Wednesday, 11 December 2019

Ceisteanna (258)

Jack Chambers

Ceist:

258. Deputy Jack Chambers asked the Minister for Communications, Climate Action and Environment the specific actions he is taking to protect public health in response to EPA monitoring data that show dangerous levels of air pollution in several towns due to burning of residential solid fuel (details supplied); and if he will make a statement on the matter. [52078/19]

Amharc ar fhreagra

Freagraí scríofa (Ceist ar Communications)

Transitioning away from fossil fuels and to more renewable, sustainable energy sources is at the heart of the Climate Action Plan. The Plan includes a number of actions which will also have a significant impact on reducing emissions and improving air quality, including:

- Putting 180,000 electric vehicles on our roads by 2025 and almost 1m by 2030

- Ensuring the EV charging network underpins public confidence

- Creating an early public procurement framework for EVs

- Accelerating steps to decarbonise the public transport fleet

- Establishing a Cycling Project Office, develop a 5 year cycling strategy and roll out 200km of new cycle lanes through bus connects

- Developing a new Park and Ride Strategy, to reduce congestion and lower journey times

- Developing a regulatory framework on low emission zones and parking pricing policies, and provide local authorities with the power to restrict access to certain parts of a city or a town to zero emission vehicles only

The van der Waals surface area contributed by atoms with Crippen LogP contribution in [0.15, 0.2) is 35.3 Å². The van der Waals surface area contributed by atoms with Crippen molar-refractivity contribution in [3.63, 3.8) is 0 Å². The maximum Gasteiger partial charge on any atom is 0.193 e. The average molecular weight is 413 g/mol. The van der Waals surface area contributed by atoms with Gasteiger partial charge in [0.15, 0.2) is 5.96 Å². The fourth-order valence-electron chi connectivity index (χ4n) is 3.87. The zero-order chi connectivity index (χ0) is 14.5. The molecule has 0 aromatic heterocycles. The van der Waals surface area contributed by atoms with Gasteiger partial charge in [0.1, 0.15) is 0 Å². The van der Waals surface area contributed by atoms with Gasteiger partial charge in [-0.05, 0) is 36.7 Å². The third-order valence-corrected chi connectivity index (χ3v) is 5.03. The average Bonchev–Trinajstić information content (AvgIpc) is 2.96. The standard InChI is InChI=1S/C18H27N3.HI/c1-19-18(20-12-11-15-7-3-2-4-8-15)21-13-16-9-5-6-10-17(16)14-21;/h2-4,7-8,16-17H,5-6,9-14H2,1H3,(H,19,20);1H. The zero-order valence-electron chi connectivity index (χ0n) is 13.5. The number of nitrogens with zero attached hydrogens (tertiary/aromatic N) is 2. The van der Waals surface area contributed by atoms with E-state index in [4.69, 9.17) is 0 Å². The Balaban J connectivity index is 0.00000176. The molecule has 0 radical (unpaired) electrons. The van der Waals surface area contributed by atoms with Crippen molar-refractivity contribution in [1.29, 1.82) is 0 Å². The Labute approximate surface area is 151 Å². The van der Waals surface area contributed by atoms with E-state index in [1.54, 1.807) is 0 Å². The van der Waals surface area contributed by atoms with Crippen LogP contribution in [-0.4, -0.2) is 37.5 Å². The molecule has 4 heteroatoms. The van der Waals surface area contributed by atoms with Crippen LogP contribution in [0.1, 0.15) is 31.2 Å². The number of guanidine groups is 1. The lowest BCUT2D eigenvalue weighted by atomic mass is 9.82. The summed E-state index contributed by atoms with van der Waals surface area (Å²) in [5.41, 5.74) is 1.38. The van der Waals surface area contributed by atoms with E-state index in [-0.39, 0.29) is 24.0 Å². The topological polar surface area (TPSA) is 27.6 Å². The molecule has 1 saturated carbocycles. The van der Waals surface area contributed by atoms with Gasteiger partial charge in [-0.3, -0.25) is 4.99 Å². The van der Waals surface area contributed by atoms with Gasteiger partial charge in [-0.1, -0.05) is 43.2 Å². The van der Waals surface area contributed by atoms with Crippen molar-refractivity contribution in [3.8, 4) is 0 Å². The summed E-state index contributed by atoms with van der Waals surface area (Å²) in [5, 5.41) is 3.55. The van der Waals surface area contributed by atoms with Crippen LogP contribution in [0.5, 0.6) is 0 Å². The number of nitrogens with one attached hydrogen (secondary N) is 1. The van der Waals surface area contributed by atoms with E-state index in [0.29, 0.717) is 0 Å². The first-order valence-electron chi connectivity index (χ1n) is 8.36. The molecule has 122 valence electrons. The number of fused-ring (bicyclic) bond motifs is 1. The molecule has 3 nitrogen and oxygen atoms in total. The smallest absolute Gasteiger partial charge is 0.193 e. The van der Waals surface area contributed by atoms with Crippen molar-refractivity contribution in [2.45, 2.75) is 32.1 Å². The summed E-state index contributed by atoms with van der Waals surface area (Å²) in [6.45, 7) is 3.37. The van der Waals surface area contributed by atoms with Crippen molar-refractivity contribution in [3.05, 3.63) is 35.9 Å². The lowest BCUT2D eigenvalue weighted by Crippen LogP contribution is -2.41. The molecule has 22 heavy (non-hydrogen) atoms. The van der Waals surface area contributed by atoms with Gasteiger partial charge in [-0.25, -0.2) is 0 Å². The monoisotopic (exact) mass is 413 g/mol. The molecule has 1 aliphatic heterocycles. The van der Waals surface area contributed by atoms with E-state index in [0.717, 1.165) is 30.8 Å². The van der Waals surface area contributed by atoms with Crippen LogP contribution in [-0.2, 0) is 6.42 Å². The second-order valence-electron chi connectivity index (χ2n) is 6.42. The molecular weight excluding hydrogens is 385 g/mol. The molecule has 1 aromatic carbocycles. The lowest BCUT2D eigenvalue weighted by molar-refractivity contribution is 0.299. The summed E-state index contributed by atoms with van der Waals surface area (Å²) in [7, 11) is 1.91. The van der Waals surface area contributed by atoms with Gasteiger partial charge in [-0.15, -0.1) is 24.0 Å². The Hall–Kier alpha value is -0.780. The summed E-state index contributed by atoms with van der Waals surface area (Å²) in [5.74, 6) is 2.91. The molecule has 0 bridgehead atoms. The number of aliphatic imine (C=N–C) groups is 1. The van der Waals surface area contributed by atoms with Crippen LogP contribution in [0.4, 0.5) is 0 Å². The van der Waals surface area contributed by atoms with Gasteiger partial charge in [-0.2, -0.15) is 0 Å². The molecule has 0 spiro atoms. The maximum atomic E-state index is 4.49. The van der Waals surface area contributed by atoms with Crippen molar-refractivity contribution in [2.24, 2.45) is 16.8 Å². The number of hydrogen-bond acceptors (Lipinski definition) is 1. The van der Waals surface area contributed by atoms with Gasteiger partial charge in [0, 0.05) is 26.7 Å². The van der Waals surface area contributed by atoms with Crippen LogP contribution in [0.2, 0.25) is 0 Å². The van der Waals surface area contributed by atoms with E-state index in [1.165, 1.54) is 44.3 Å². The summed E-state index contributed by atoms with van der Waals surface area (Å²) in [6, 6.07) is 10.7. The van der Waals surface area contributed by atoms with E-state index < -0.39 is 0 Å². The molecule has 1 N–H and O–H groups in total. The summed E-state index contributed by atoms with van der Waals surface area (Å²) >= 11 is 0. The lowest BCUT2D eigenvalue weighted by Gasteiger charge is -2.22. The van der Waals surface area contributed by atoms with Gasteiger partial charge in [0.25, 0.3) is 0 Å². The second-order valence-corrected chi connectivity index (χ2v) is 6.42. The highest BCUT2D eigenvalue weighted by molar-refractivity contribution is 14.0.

- Legislating for no new fossil fuel vehicles to be sold from 2030 onwards.

Further to the above, work is currently continuing on the National Clean Air Strategy, which will be the first all of government response reducing air pollution and promoting cleaner air.

Extending the ban on the use of smoky coal would have a positive impact on air quality, particularly in built up areas.

As I have said on a number of occasions recently, I am disappointed at the threats by a number of coal companies relating to the proposed nationwide extension of the ban, given the benefits it would bring for public health and air quality. My officials and I are continuing to work with the Attorney General to finalise a legally robust plan, which will improve air quality by reducing air pollution, without jeopardizing the existing ban and this plan will be published shortly.

My Department is also funding the Environmental Protection Agency’s roll-out of the Ambient Air Quality Monitoring Programme, which will greatly improve the data available on air pollution in Ireland, facilitating the design and targeting of appropriate policy measures to tackle it.